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Health & Wellness

NUTRITIONAL GROWTH: DIETARY SECRETS OF B-TOWN CELEBS & SPORTS STARS REVEALED

Ryan Fernando

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Bollywood and Sports stars are worshipped in this country. The aam janta has a keen interest in their favourite celebrities’ lives and wants to acquire as much information as possible.

I, too, get asked these questions very often. What nutrition strategy led to Sushil Kumar winning two Olympic medals? What was Aamir’s Dangal diet? What Virat eats on matchdays? How diet was genetically aligned to Abhishek Bachchan’s training and fitness regimens? What are the diet secrets that helped us break two Guinness World Records in human performance?

Even when people love to imitate their role model/favourite celebrity, it is imperative to understand that nutrition is bio-individual. Each of us is unique; we have different needs, lifestyles, goals, objectives, food cultures, genetics, etc. hence nutrition should be customised.  

One man’s food is another man’s poison. I remember asking Shikhar Dhawan to quit Milk, against the common notion that Milk is a must for athletes because his gene report showed that he was lactose tolerant.

India women’s cricket team captain Harmanpreet Kaur, who took the world by storm after scoring jaw-dropping 171 against Australia in the 2017 World Cup semi-final, struggled with her post-match recovery, as she was gluten intolerant. Being a Punjabi, her diet was loaded with wheat-based foods, which was creating havoc in her body.

So there is a lot of science behind what you see on a celebrity’s plate. Before giving them diet suggestions, we capture a lot of data in the background and then work around it to identify key foods and nutrients that would work for their body.

What data do we capture?

1) Blood Reports

We analyse their blood chemistry. It gives us an internal picture of the body’s health status. It also helps us to identify if there are any existing nutrition deficiencies. So when a leading actress told me that she often feels fatigued during a shoot, her blood test report came back saying that her haemoglobin levels were low.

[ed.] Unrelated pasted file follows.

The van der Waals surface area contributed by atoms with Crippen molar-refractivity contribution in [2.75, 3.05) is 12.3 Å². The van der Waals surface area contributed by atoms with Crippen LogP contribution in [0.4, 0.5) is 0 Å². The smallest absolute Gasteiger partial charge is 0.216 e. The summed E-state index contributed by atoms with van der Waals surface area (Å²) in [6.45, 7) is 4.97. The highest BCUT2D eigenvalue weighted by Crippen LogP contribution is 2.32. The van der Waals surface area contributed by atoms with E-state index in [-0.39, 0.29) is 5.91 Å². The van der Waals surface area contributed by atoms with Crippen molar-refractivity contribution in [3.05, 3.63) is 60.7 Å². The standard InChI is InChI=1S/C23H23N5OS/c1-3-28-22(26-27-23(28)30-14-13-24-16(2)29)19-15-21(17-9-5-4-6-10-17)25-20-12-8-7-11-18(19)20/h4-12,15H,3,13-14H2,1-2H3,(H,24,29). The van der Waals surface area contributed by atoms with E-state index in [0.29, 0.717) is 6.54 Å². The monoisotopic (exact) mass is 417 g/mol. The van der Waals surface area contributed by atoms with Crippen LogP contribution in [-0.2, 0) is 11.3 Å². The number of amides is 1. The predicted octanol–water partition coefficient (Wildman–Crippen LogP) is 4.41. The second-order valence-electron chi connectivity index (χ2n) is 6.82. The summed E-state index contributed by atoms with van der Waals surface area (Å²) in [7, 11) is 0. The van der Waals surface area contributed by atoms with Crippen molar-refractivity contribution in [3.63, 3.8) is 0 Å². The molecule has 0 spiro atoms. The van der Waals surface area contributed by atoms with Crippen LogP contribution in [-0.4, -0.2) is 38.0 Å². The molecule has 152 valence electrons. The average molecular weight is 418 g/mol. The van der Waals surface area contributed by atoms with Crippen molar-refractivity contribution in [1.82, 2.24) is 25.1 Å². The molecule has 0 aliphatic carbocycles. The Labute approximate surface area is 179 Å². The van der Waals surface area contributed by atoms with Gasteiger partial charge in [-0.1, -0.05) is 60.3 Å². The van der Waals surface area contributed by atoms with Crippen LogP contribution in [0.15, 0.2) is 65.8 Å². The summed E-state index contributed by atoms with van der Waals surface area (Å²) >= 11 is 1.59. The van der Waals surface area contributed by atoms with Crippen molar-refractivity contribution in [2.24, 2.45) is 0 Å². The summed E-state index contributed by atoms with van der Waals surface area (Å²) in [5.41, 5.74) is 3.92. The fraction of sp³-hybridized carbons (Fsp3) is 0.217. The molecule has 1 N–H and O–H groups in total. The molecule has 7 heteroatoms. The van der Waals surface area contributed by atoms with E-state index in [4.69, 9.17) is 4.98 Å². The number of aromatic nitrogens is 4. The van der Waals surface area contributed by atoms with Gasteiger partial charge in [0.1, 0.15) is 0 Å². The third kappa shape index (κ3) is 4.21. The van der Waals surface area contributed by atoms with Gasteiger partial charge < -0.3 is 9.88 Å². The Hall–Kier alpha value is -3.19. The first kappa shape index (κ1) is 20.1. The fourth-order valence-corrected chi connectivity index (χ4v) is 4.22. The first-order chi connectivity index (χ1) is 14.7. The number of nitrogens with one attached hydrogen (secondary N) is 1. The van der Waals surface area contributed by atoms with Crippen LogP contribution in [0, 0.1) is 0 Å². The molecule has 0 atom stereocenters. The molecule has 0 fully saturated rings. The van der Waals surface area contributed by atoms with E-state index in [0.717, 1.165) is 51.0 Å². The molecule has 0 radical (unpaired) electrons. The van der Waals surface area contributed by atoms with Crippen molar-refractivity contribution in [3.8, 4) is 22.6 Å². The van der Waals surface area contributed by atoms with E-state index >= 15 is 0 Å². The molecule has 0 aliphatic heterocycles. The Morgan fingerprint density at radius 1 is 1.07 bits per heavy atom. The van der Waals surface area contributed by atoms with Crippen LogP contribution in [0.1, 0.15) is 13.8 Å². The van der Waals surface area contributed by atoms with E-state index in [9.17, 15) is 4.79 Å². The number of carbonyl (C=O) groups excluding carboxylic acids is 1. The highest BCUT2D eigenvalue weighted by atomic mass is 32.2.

2) Genetics

If the body is hardware, genes are your software. Your genes are a gift from your parents. You can’t change it; you have to live with it. Best, acknowledge & work on it, and you probably might end up getting the best results out of them. I have seen Gluten Intolerant athletes, once they do away from wheat, they start performing well. For any movie stars, this could be the reason why you are not getting that flawless skin.

3) Body Measurements

A lot of celebrities come to me to lose weight. I ask them they want to lose weight or fat? Modern-day nutrition planning takes into perspective fat and muscles. A 60kg person with 10% body fat has a greater metabolism and calorie demand than the same 60kg with 20% body fat.

4) Medical History

Since many illnesses run in families, this knowledge provides your nutritionist with a wealth of information about what’s going on with your health. It also helps to determine what health problems you may face in the future.

5) Schedule

Training, Traveling, Matchdays, Shoot days, Rest days: we have different calorie needs to different days. Also, it helps to plan your nutrition in advance so that you can carry your food or get it arranged to meet the calorie requirements.

6) Food culture & preferences

It is crucial to understand how flexible a person is on taste buds. Different cuisines offer different nutrients and benefits. No food is bad until you abuse it. Once we get a clear picture of your eating habits they can be aligned to meet calorie requirements based on goals and objectives.

Apart from these, a lot of data is captured to scientifically customise a nutrition plan. 

Sharing a list of favourite foods that I like to feed my celebrity clients:

• Beetroot – Beetroot is well-known for its ability to increase energy levels. Beetroot contains a compound called nitrates, which aids vasodilatation, or the ability of your blood vessels to expand and bring more blood and oxygen to your exercising muscles while also removing more carbon dioxide and lactic acid.

• Eggs – To satisfy your protein needs, you can eat up to four whole eggs a day, plus egg whites. Based on your physical activity levels protein requirement ranges from 1 to 2 gm per kilogram of body weight.

• Dates – Dates provide iron, calcium, potassium and other minerals. Great food to have a fast boost of energy. If you have low iron levels or haemoglobin, which causes fatigue, include dates in your diet. Dates are easy to carry while travelling, during training and shoots. 

• Berries – Berries are high in anti-inflammatory compounds and vitamins, which may help you, avoid premature ageing. Berries are also high in vitamin C, which helps to keep skin healthy. The antioxidants in berries protect against harmful free radicals, which can trigger wrinkles and disease.

• Cinnamon – Cinnamon increases the metabolic rate, which aids weight loss. Cinnamon also helps to control blood sugar levels and increases insulin function. It also contains a lot of fibre, which keeps you complete for a long time. This leads you to eat fewer calories, resulting in weight loss.